By the look of it, that modbus protocol is a request and respond protocol i.e. your arduino will need to ask the device for data. Given that and the slow 9600 baud rate, I would expect that an uno can handle it easily. Further, if you're displaying data on an LCD, you won't want it changing particularly frequently or the users won't be able to read it.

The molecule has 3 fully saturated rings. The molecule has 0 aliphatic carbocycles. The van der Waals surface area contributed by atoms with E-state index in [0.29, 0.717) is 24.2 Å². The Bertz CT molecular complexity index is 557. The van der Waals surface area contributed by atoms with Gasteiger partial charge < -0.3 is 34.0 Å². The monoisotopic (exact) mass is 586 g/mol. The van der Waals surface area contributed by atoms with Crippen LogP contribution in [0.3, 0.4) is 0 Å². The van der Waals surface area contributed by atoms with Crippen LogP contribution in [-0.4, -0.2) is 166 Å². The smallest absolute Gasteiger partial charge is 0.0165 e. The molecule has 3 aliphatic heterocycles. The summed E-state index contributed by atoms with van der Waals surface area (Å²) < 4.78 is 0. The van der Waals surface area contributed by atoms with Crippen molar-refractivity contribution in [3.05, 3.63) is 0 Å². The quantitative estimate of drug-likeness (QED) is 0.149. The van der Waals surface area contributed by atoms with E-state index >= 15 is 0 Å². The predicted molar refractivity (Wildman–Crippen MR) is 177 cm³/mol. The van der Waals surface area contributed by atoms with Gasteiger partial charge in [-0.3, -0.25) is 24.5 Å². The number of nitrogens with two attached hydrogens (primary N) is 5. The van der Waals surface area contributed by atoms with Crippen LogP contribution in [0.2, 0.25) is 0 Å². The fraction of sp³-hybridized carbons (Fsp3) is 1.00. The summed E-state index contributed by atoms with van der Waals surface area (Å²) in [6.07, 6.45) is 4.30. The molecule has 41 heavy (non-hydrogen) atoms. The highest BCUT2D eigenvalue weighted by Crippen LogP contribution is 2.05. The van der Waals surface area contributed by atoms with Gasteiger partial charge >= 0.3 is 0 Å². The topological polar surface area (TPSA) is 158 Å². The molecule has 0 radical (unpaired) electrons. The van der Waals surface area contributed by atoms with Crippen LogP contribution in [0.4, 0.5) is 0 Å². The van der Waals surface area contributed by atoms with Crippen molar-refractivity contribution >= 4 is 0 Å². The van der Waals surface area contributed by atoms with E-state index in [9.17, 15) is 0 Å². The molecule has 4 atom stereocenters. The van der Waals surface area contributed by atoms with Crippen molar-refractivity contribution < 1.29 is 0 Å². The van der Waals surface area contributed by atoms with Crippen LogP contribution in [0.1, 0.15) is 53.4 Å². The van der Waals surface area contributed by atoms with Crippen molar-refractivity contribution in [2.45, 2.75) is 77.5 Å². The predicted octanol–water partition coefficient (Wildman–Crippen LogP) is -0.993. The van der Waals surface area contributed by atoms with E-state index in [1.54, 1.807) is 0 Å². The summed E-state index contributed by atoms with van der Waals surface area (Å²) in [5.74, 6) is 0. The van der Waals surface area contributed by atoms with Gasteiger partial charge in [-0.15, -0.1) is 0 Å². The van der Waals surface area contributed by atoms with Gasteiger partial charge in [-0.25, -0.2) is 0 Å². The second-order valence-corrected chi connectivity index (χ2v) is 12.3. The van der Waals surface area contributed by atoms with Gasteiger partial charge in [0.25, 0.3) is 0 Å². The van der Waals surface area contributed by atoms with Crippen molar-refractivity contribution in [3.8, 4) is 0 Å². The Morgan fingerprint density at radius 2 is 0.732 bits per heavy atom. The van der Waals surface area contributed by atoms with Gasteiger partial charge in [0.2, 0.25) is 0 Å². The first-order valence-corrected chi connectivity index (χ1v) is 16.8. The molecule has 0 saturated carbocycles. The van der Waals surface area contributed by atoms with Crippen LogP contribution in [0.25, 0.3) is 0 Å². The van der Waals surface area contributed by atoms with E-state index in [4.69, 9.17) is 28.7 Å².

I suspect before buying hardware, you should write a program on your PC that can read two serial lines and displays the data you want in a format that would be similar to the LCD you plan on using. Write this in C or C++ and not higher level languages like perl/python/etc. This will tell you if it is doable. After that, I would buy an UNO, and see if it can handle the flow. If it does, you can then look at custom PCB parts using an AVR chip so you can get the cost down for the finished product.If the UNO can't keep up, you probably need to step up to an arm. I tend to think the tweeny 3.0 which has multiple UARTs might keep up with really fast streams, and it has hardware floating point. Hardware serial ports tend to support signalling when they are ready to read data, so it is less likely you might have dropped data, which is important if the device just sends a full status report every minute or so. Obviously if there is a command to send just the data you are interested in rather than a summary of the entire machine state, that can speed things up.There are many other ARM solutions, but you would probably need to carefully read the data sheet of the particular ARM chip involved. Even so, the most power reduced ARM is probably an order of magnitude faster than the AVR. Again, like with the UNO, you might start with a more expensive development kit, and then once you have a proof of concept, refine the design so it is cheaper and easier to manufacturer.